Who won on the economy? Ryan. He offered Romney’s plan and appealed to intuitively compelling evidence that Obama’s plan has not been working. Furthermore, Biden’s biggest criticism in this round seemed to be more of a character criticism than an ideological one. Rather than masterfully defending the stimulus, he accused Ryan of supporting it. While this makes Ryan look bad, it does not make the stimulus idea look better. So, if we’re judging based on the arguments for the competing ideas being offered, Ryan’s criticisms were more substantial.

On Medicare and entitlements:

Ryan argues that medicare and social security are going bankrupt. He tells a couple anecdotes about people who have benefited from the programs. He argues that the programs need to continue for older people who depend on them and reformed for the younger generation so that America doesn’t go bankrupt. He claims that Obamacare takes funding from medicare in a way that will hurt current seniors. Medicare will be cut every year by an unelected board of 15 people who aren’t even required to have medical training. Ryan defends a modified version of medicare for future seniors that relies on choice and competition in order to save money so that such programs can continue.

Biden argues that the cuts to medicare just reduce overpayments to insurance companies, hospitals, and doctors. They don’t actually effect seniors. Biden says that seniors actually have more benefits today, that Ryan’s plan would hurt future seniors, and that the audience “follow their instincts”. He argues that if social security had been privatized during the Bush years, there would have been no social safety to catch them now. Republican ideas are old and they are bad.

Ryan starts giving statistics to defend his claims: 1 out of 6 hospitals and nursing homes are going out of business as a result of the medicare cuts. 7.4 million seniors are projected to lose $3,200 of coverage. Biden denies the statistics. Ryan claims that they come from the Obama administration’s own actuaries. Biden calls Ryan’s plan a voucher plan. Ryan denies the accusation. They would keep the plan essentially the same and raise the retirement age over time. It wouldn’t get to 70 until 2103 according to the actuaries. Biden argues that they would not be keeping the program essentially the same. They would be changing it from “a guaranteed benefit to a premium support”. Ryan counters that that’s why it would cost more for higher income people and less for lower income people.

Who won on medicare and entitlements? Ryan. Biden claims that the plan proposed by Romney/Ryan will raise the cost of medicare, but he never denies Ryan’s fundamental premise that the programs are on the road to bankruptcy unless they’re reformed. He fails to substantially criticize the reforms, or defend the current programs from the charge of inevitable bankruptcy.

On taxes: 

Biden claims that the middle class will pay less and the rich will pay slightly more. The Bush tax cuts will be allowed to expire. Romney/Ryan has a tax-cut that will make the middle class have to pay $2000 more per year. Ryan responds by claiming that Romney will cut taxes across the board for everyone. Martha Raddatz asks for the specifics about the tax plan. Ryan waffles. Biden claims that Ryan’s tax cuts are mathematically impossible and then interrupts him a lot when he tries to defend himself.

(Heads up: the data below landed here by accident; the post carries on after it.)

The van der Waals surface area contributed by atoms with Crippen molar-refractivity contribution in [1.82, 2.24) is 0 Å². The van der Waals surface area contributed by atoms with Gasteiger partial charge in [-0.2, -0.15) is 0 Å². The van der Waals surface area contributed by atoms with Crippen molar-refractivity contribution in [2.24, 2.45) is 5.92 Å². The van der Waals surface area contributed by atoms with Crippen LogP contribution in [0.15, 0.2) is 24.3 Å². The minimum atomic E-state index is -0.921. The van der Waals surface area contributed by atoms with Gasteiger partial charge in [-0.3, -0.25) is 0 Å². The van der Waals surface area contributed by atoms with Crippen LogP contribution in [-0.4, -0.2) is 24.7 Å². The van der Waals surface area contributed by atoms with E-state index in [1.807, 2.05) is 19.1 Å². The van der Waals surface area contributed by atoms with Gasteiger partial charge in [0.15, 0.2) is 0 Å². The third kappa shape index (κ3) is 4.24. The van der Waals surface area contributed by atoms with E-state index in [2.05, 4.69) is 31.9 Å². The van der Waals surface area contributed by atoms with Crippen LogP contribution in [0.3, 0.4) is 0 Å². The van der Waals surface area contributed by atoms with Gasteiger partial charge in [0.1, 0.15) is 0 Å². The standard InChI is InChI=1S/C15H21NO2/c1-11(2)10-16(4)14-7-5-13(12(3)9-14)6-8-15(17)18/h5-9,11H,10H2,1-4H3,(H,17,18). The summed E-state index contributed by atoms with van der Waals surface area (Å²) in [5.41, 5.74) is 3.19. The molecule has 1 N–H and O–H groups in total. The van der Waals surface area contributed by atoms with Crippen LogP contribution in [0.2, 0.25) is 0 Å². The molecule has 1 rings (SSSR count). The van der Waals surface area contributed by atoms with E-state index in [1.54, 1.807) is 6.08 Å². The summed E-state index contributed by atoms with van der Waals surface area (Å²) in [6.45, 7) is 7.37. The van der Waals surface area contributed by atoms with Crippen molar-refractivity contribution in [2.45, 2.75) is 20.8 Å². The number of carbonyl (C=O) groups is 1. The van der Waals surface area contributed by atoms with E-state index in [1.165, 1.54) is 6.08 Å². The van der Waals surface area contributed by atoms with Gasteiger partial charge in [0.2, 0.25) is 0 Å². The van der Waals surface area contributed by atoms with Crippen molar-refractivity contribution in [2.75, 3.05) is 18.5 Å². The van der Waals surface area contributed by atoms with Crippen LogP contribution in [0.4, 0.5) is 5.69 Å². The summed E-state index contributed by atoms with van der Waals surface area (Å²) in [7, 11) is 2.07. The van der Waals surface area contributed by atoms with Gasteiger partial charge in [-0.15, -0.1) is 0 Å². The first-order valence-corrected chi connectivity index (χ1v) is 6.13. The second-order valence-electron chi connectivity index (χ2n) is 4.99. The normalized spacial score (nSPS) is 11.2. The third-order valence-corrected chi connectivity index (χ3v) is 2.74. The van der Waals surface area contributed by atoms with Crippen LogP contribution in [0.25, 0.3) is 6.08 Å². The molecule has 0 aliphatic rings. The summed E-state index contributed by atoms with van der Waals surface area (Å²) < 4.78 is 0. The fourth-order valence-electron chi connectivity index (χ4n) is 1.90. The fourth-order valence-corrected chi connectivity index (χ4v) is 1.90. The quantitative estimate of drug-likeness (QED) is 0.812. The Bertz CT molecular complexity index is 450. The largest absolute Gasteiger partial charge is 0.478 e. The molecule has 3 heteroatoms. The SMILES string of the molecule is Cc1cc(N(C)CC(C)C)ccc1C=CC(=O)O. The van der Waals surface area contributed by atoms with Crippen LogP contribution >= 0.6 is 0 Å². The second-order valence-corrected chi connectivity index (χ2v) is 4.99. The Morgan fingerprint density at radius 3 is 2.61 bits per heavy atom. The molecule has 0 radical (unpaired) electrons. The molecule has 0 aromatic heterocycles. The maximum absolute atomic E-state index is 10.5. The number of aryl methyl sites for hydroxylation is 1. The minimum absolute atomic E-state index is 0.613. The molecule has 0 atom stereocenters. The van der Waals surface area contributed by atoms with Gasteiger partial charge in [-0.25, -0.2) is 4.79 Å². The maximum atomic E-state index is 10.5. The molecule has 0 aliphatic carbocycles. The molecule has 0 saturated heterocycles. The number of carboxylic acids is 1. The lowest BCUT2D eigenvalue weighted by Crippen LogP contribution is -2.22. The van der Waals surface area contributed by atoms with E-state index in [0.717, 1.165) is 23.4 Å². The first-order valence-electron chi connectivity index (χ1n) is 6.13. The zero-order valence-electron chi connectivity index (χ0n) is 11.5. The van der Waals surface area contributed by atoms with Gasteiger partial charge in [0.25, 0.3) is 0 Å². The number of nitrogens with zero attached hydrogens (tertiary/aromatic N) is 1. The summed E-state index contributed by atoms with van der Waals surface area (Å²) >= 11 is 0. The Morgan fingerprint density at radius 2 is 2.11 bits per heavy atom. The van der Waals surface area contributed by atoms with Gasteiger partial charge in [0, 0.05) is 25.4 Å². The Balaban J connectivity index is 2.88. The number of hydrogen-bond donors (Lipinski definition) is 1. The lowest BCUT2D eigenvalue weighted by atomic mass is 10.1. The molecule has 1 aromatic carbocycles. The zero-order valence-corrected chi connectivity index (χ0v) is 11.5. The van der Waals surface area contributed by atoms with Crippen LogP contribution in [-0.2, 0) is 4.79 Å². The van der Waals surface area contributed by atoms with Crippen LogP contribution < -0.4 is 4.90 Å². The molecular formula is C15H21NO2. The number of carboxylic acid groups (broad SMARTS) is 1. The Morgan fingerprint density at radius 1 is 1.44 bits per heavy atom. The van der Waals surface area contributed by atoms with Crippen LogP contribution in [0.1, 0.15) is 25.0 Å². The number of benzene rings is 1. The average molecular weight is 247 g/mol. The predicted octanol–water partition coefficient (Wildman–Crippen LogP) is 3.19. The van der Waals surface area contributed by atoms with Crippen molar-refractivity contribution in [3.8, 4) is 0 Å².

Who won on taxes? Biden. He scored some good criticisms of Ryan’s tax plan, and Ryan was not sufficiently able to explain himself.

On Defense:

Ryan claims that Obama’s proposed defense cuts are no good. In order to have “peace through strength”, it’s important to have a strong military. Biden claims that defense is too expensive and that Ryan also voted for the automatic cuts. Ryan counters that Biden is misrepresenting him. He voted for bipartisanship.

Who won on defense? Draw. Both made good points. Biden didn’t really argue against the notion that a strong military is necessary for peace. Neither did Ryan give reason to think that not cutting from the defense budget was fiscally defensible.

On Afghanistan and Syria:

I’m not going to summarize the points made in this section because there seemed to be very few points of real and substantial disagreement. Who won? Hard for me to tell.

On Abortion:

Biden defends the woman’s right to choose. Ryan defends Romney’s position of opposing abortion with exceptions of rape, incest, and the life of the mother. Biden reminds the audience that the president will have supreme court appointment power. Ryan assures the audience that Romney and him don’t believe that unelected should make the decision.

Who won on abortion? Biden. Regardless of whether or not I find abortion right or wrong, I think we can all agree that, to many liberals, the idea of Romney appointing supreme court justices who could then help to overturn Roe v. Wade is probably scarier than almost any other issue. If any argument could have been made to get Democrats to show up on election day, that was probably the kicker.

So who won the debate? While it’s still difficult for me to separate the ideas from the rhetoric in trying to make a call, I think that Biden may have just edged it.

-Spark Jameson